Maryland uncovered a massive criminal enterprise involving identity theft and more than 47,500 fraudulent unemployment insurance claims in the state adding up to more than $501 million, Gov. Larry Hogan said Wednesday, saying the case relates to activity in at least a dozen other states.
The governor announced at a news conference that employees at the state’s unemployment insurance website detected an unusual increase in out-of-state federal pandemic unemployment assistance claims and reported it to federal authorities.
“It is obviously a coordinated criminal enterprise because this is not just random people in their basement that stole somebody’s identity,” Hogan said.
Maryland Labor Department Secretary Tiffany Robinson said the activity was found by employees over the Fourth of July weekend.
“With heightened security measures in place, our department quickly detected, reported, and blocked this fraudulent claim activity, saving taxpayers hundreds of millions of dollars,” Robinson said. “We will continue to work with our state and federal partners to prevent fraudsters from capitalizing upon the hardships caused by the coronavirus during these already difficult and uncertain times.”
Derek Pickle, acting special agent-in-charge of the Office of the Inspector General at the U.S. Department of Labor, said the nation has seen a dramatic increase in the amount of unemployment insurance fraud around the nation during the coronavirus pandemic, which has caused unprecedented challenges for states trying to process unemployment claims.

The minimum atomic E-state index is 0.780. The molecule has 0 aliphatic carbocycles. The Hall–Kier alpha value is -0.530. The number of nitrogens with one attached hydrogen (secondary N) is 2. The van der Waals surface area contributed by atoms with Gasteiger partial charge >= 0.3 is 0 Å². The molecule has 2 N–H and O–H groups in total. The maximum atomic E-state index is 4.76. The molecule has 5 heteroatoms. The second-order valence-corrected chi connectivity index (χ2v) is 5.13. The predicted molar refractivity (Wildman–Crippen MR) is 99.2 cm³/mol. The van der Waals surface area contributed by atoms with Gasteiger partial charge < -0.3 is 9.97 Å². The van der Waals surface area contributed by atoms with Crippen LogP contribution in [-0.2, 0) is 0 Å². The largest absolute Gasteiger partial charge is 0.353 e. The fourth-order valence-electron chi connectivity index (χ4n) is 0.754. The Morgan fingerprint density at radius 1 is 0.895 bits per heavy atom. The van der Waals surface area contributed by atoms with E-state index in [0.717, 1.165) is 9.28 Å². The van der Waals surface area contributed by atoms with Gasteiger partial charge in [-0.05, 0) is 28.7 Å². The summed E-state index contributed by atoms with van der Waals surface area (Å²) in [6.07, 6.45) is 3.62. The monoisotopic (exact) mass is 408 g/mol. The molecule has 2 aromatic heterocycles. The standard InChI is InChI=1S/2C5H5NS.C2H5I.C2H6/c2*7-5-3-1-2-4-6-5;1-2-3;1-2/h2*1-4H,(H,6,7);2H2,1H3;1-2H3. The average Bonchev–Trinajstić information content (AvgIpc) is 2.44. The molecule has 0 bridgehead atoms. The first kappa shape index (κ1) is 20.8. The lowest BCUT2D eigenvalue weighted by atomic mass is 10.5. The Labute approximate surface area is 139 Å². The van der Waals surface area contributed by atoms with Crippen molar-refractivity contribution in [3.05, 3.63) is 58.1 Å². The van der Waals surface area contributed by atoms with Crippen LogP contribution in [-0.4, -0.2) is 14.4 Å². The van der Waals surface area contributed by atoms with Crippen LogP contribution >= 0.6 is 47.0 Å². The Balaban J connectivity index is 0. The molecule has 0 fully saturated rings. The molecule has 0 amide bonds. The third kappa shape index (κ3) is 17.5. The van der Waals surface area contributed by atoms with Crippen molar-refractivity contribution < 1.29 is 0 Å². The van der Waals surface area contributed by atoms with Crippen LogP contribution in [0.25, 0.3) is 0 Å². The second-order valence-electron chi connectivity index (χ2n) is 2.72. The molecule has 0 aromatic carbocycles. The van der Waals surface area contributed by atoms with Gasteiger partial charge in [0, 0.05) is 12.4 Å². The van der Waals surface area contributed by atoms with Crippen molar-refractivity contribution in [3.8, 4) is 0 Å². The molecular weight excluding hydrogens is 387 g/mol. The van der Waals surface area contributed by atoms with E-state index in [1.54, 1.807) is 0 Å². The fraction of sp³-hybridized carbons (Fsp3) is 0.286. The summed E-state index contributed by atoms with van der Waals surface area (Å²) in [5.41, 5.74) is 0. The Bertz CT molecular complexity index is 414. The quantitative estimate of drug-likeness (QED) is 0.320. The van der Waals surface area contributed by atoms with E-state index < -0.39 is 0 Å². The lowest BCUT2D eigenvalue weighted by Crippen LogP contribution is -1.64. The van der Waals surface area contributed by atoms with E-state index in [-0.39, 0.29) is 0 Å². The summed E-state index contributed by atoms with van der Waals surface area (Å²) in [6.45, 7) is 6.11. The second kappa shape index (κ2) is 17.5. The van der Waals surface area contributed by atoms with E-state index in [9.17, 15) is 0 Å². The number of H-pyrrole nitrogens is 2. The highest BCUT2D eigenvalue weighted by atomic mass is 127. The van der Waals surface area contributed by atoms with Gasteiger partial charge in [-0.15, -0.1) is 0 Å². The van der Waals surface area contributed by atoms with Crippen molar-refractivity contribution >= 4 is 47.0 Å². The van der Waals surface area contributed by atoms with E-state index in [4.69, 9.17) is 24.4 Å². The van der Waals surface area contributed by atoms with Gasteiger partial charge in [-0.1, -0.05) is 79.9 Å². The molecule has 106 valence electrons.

“To give you a sense of how that spike corresponds to our work, unemployment insurance fraud investigations have historically made up approximately 10% of our agency’s investigative workload,” Pickle said at the news conference. “Today more than 50% of our investigative matters pertain to unemployment insurance and that number continues to grow by the day and that includes investigative matters in all 50 states.”
Maryland’s labor department is coordinating with the U.S. attorney’s office and the U.S. Labor Department of Labor’s Office of Inspector General to investigate.
“My office and the entire law enforcement community are committed to bringing to justice fraudsters who are preying on citizens during this unprecedented public health crisis by using their stolen personal information to fraudulently attempt to obtain unemployment benefits,” Maryland U.S. Attorney Robert Hur said in a statement.